In 1978, Deng Xiaoping, opened the communist republic to the doctrine of capitalism albeit in a centrally controlled form of government. Reforms took place in two waves. The first wave happened in the 1980s when the Chinese government allowed foreigners to invest in the country, allowed agricultural farms to operate like a private businesses, and allowed entrepreneurs to start their own enterprises and enjoy their own profits.

In the ’90s and well into the 2000s, price controls of basic commodities were lifted (allowing market forces to dictate prices), privatization of select state-owned companies were pursued and protectionist trade policies were relaxed.

Today, the Chinese economy operates with all the characteristics of a free-market economy but without the bureaucratic red tape normally seen in wieldy democracies. Chinese economic policy is limber, able to take advantage of shifting economic tides and the opportunities that they bring.

On the back of an enormous domestic market, relatively cheap labor and an avalanche of foreign investors infusing both capital and technology, the Chinese have evolved to become the world’s manufacturer of both innocuous products like staplers, scissors, and paper clips as well as high technology products like aerospace parts, telecommunications equipment, medical equipment, and automobiles.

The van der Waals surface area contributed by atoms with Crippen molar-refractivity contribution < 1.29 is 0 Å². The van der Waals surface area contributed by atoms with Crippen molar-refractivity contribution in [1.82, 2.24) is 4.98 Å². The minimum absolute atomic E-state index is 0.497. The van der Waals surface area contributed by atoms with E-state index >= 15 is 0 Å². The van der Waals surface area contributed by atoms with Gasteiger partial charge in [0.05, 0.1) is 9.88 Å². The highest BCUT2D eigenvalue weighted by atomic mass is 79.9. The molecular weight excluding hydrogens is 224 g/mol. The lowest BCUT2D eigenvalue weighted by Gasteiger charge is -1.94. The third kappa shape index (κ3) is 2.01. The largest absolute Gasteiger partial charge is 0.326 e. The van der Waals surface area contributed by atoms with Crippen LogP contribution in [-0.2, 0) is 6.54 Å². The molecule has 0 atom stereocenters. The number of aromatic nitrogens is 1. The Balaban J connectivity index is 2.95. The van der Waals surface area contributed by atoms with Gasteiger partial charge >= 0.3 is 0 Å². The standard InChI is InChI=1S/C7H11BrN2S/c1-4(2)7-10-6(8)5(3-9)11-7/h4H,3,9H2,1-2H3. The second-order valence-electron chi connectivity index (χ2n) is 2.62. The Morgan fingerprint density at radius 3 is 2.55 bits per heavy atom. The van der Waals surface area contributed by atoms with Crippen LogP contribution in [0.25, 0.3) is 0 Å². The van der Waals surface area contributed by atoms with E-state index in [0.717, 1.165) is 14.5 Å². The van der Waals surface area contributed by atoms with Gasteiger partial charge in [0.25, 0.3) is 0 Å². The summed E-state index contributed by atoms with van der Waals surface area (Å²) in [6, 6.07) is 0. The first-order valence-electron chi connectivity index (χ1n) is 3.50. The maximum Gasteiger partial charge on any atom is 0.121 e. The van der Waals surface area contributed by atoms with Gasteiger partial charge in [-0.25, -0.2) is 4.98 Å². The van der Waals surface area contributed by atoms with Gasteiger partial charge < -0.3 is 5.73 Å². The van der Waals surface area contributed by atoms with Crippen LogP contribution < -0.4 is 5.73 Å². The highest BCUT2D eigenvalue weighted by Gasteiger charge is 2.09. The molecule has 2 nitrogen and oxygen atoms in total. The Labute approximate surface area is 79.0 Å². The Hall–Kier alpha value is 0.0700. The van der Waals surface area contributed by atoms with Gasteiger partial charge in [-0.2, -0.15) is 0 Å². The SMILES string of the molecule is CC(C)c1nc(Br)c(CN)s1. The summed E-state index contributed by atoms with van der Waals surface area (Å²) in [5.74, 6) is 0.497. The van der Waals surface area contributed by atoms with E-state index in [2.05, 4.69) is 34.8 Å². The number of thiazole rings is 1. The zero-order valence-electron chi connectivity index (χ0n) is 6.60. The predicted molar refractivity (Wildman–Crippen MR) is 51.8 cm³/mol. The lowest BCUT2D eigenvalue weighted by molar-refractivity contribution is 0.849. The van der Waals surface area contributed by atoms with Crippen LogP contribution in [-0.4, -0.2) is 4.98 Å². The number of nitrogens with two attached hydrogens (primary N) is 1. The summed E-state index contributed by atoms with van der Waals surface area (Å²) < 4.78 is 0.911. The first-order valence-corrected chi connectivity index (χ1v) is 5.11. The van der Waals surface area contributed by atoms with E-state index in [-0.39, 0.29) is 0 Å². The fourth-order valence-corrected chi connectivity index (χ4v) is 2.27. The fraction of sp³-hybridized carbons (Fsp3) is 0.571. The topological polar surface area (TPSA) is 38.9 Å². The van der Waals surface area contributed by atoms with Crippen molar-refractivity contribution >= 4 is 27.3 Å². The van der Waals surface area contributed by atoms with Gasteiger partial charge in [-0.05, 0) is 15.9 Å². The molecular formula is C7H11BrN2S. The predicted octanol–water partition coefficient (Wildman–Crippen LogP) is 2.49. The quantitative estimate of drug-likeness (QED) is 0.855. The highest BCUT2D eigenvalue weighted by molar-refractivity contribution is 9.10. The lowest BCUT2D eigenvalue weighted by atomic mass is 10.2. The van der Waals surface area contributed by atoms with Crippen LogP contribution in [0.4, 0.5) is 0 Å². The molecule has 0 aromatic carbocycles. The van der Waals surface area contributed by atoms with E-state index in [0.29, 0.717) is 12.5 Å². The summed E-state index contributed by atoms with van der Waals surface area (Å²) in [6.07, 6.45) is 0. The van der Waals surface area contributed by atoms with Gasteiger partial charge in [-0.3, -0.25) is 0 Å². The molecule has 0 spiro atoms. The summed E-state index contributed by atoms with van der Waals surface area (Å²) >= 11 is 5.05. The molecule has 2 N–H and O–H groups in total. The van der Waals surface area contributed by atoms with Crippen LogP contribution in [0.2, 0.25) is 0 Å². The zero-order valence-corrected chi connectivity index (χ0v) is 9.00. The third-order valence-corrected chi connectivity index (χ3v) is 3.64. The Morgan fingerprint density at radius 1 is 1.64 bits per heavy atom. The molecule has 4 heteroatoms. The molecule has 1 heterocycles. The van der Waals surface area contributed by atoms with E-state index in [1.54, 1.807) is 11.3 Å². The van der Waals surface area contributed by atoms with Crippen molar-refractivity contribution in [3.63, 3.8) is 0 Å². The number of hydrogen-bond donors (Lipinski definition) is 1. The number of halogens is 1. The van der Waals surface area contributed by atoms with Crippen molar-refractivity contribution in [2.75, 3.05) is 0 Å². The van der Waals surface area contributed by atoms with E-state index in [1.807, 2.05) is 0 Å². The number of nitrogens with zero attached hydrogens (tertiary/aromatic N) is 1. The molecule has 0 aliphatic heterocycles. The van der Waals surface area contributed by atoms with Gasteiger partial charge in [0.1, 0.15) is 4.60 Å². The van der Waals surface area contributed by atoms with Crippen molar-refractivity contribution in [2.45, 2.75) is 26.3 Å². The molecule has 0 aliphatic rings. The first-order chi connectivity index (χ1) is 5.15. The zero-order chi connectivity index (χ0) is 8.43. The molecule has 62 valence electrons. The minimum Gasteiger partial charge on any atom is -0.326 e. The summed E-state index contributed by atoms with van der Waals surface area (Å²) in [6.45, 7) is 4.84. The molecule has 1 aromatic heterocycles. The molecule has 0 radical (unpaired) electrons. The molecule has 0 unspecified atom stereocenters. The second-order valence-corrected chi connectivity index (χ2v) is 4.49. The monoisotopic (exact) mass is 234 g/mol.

China’s manufacturing sector has propelled it to become the world’s fastest growing industrial economy.

In terms of purchasing power parity terms (PPP), China’s economy has already surpassed the US by some 21%. In nominal terms, China’s $11.2-trillion economy is seen to surpass the $18.6 trillion within a decade. Together with China’s growing economic might is an emerging military power.

Theoretically, China’s position as the new global superpower should catapult it to become the world’s defender of the oppressed and promoter of peace, stability, and free trade.

But here lies the problem, says Prof. Tameses.